Like Sandra’s take on Trust - By her reasoning it would be impossible for a veteran military unit to have any cohesion because they’ve literally entrusted each other with very their lives numerous times in past combat/lethal situations

He obviously didn’t read this text because that’s an example of something that builds trust since it’s verifiable.

They trust each other with their lives, and then later, if they have survived, they now trust each other more. Which is just what I wrote.

The other example I like to use is from one of my favorite novels, Kallocain, where a group takes turns sleeping next to each other and the waking person has a knife. It’s a trust-building exercise for them. They wake up, they can verify that they’re alive, and they now trust each other more. Verifiable trust builds trust. Taking risks and being rewarded for taking that risk builds trust in that particular risk. Is this rational? Not necessarily (someone can be trustworthy five times and then stab you the sixth). But it’s just how people, and trust, works.

Whereas unverifiable trust uses, relies on trust that needs to have been built up elsewhere. To what extent it consumes, and spends the trust that it uses is a matter of personality. Not everyone is as paranoid as me (yet). Maybe I’ll trust you for one roll behind that screen but the more time passes and the more rolls you make back there the less I’m gonna trust you, the more suspicious I’m gonna get.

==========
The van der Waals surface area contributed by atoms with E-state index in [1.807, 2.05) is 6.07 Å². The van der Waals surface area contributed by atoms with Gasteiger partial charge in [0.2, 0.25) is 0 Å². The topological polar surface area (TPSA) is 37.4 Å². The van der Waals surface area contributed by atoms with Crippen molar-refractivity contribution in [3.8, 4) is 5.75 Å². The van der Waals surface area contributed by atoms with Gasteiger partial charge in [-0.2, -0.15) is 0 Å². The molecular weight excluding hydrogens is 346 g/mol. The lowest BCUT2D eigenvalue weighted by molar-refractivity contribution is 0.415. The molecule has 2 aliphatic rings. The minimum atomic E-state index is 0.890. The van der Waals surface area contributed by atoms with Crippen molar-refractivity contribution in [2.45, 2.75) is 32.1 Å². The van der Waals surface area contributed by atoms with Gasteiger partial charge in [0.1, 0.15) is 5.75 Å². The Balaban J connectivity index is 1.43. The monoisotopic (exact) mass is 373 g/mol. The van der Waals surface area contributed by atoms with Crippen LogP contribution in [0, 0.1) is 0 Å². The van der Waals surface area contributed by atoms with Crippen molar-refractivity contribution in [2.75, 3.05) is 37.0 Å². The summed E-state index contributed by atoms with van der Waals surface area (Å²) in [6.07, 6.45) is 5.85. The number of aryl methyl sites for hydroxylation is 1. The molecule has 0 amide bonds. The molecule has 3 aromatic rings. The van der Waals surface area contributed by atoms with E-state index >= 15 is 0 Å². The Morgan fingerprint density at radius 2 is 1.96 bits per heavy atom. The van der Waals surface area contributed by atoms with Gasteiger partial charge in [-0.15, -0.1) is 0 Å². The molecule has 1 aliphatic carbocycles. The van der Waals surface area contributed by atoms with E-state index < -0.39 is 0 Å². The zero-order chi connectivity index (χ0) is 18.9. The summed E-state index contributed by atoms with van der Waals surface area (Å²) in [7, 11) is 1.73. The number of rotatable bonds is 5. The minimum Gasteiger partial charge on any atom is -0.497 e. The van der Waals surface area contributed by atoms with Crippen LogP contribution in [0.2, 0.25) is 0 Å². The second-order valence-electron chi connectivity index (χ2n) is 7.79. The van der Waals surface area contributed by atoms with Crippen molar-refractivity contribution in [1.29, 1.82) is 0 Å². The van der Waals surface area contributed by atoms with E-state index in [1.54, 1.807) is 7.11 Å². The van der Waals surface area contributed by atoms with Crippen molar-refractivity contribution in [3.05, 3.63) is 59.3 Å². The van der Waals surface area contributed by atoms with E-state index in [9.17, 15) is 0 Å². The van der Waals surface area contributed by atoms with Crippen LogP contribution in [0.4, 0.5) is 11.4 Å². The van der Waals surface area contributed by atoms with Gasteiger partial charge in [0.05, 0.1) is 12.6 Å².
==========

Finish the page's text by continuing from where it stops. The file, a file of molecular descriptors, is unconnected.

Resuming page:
Later (and to some extent, alligator)

I wanna comment some more on the spends/consumes trust thing. I think it could be a personality type thing. Let’s say a player (in any game, does not have to be a RPG) rolls, then immediately snatches up the dice before anyone can see and exclaims “yes! Another crit!”. If this is is a player doing it one time who has built up a lot of trust it might be OK. If this keeps happening, then not so much. So that’s how I work. Ask me for unverifiable trust over and over again and eventually I’ll stop really trusting you and start thinking “Yeah, sure, buddy. Uh-huh.”

Other people of less paranoid nature might be more liable to become, uh, a less charitable word for it is “numb”. They have so much cost sunk into trusting in the relationship already that they just become more and more determined to trust the players. This is how we get to hear such illogical nonsense as “I know for 100% sure my friends don’t cheat and the only way I know this is because I wouldn’t want to play with cheaters, why would anyone ever play with cheaters lol? Similarly I only eat healthy food and only smoke healthy cigarettes and take healthy heroin because I obviously wouldn’t want to do unhealthy stuff, QED, lol” or the less illogical way to phrase it “I need to trust the people I play with, I have decided to trust them, I might as well trust them fully”.

Neither of these three behaviors is that inherently rational.

Past behavior of trust, either verifiable or non-verifiable, doesn’t really guarantee future behavior. We all just have different instincts around this stuff and I personally will trust Clark Kent less and less the more time he is never seen together with his supposed friend Superman. One time is a fluke, repeatedly is weird.